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Education, education, education. A grammatically incorrect sentence, I am aware, and as much as I have qualms with the British education system, as I do with almost all areas in politics, I cannot say its education system has failed me to that degree. However, ‘education, education, education’ was a ‘top priority’ of Blair’s Labour and something I believe the coalition government has attempted to replicate.[1] Now, I am not here to critique the pros and cons of modern British education policy, however I think there are questions to be raised over Gove’s push for performance related pay for teachers.

The idea as it stands looks at placing more power into the hands of senior bodies within schools, with these bodies determining rates of teacher pay in relation to performance, with those achieving attainment targets in relation to grades, behavioural improvement and other areas of attainment receiving pay increases. There has been clarification that this will not mean pay deductions for those who fail to reach these targets, but will mean the eradication of the national uniform payment system. There are many advocates of this policy, teachers and politicians alike who see the policy as a great way to improve the education system, rewarding quality teachers and eradicating the link between time in service and higher pay, with increased salary moving from longevity to performance. This is an argument shared by the new Shadow Education Secretary Hunt, who is vocal in the support of the introduction of performance related pay to drive up teaching standards, something his predecessor Twigg, was not.[2] Thus it seems in the frontbench, neither the opposition of current government are opposing the initiation of such a policy, but does that mean we should not either? I propose not.

 

As someone who personally works in many deprived schools in Manchester, tutoring and mentoring both primary and secondary school children, I feel there are many issues that this policy overlooks. Firstly, the wellbeing of children is a fundamental factor when looking at attainment levels and general achievement and behaviour within schools. This is something that arguably shows a disparity in the interests of the Tories, with Cameron’s establishment of the National Wellbeing Project in 2010 arguably reflecting the importance of wellbeing to him being a far cry from Gove’s elimination of ‘wellbeing’ as a factor of Ofsted inspections within schools.[3] In my opinion, and from the children I have and do work with, a heavy emphasis on targets within schools sees wellbeing becoming a secondary factor as it has become to the Education Secretary, with there being a higher focus on those who can or are attaining to achieve, and less focus on improving the wellbeing of the children whose personal situations see them fall so behind that the reality of them reaching the necessary targets becomes almost impossible. In addition to this, such as policy change will put increased pressure on teachers to reach targets which could accelerate systemic unfairness, increasing problems for ‘challenging’ and small schools with their possibly being a large migration to, and increased competition for, teaching posts in schools with high levels of academic achievement.[4]  As much as these may seem like quite bold and far-fetched ideas, these are views that I have acquired due to my own work within schools. Countless times I have had conversations with teachers who will allow me only to work with their best and brightest or those with enough ‘potential’ to achieve the schools targets. They actively side-line those who are far behind but enthusiastic and need genuine extra support but, in recognition of their need to reach targets, see them as almost lost causes and to be a waste of my services, rather than using me to help close the ability gap between them and those at the top of the class.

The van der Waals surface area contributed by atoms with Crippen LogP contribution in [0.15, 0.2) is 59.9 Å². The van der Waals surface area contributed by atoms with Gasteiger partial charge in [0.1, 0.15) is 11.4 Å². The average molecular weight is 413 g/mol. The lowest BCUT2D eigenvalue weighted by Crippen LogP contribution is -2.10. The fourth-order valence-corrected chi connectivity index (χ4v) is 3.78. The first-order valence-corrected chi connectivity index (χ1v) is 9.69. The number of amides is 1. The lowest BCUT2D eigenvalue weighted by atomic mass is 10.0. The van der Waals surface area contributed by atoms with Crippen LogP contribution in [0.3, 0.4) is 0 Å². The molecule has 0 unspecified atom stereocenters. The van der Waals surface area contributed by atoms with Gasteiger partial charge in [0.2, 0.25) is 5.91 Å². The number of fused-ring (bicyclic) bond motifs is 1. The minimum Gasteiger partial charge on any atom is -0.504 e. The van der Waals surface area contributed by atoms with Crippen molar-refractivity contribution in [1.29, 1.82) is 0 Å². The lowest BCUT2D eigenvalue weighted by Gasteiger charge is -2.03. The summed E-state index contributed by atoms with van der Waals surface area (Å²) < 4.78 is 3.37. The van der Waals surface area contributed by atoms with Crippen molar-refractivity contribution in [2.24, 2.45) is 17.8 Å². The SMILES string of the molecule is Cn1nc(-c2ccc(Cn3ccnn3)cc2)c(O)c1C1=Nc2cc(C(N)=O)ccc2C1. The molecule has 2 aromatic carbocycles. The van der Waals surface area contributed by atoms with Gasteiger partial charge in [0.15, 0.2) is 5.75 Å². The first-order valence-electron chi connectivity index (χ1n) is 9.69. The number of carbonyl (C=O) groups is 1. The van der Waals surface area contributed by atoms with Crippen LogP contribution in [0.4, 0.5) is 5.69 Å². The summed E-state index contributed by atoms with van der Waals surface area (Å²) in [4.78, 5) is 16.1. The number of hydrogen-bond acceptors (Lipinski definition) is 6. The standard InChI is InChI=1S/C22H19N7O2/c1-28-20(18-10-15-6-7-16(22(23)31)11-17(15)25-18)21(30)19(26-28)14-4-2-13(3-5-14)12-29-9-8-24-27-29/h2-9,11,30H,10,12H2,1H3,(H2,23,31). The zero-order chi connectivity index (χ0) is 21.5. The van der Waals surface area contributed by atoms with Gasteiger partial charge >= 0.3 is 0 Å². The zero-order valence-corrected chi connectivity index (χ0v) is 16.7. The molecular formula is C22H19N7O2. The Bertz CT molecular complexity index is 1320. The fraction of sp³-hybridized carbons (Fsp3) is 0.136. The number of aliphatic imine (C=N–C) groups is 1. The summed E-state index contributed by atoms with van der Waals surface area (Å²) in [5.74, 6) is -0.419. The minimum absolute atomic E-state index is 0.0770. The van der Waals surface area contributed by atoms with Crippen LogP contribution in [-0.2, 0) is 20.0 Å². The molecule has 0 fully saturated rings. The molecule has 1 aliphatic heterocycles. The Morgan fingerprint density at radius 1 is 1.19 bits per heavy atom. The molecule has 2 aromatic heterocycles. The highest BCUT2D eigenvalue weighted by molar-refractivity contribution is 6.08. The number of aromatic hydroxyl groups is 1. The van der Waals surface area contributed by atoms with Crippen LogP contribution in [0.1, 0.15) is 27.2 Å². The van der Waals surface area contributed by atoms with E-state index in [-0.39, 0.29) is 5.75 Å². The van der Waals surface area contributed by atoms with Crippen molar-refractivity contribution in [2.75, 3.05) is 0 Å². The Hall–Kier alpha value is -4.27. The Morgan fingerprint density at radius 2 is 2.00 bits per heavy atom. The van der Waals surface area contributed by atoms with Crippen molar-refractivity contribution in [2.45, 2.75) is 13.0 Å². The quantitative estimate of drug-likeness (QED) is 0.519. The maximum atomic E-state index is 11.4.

Now there is no part of me that claims to be more of an expert on education than the Education Secretary or teachers but I feel this policy needs to look at the attitudes and ramifications of which it will install into teachers. Will they be more inclined to sacrifice those with ‘no hope’ of higher attainment to support those who are close to reaching their targeted goals? As a person who attended a secondary school which failed its Ofsted inspection due to poor attainment records and so forth and yet am a third year undergraduate student in a Russell Group university, I have seen the tendency for under achieving schools to push their best and brightest and be increasingly inclined to allow those falling behind to fall on the wayside first hand. Surely aligning pay with teachers’ performance will only further facilitate such behaviour? Surely the National Union of Teachers (NUT), would not be so active in their campaigns against the policy if its effects were overwhelming positive? Or maybe I am wrong and it will bring about a better, more competitive education system? Well, only time will tell.

 

 

 

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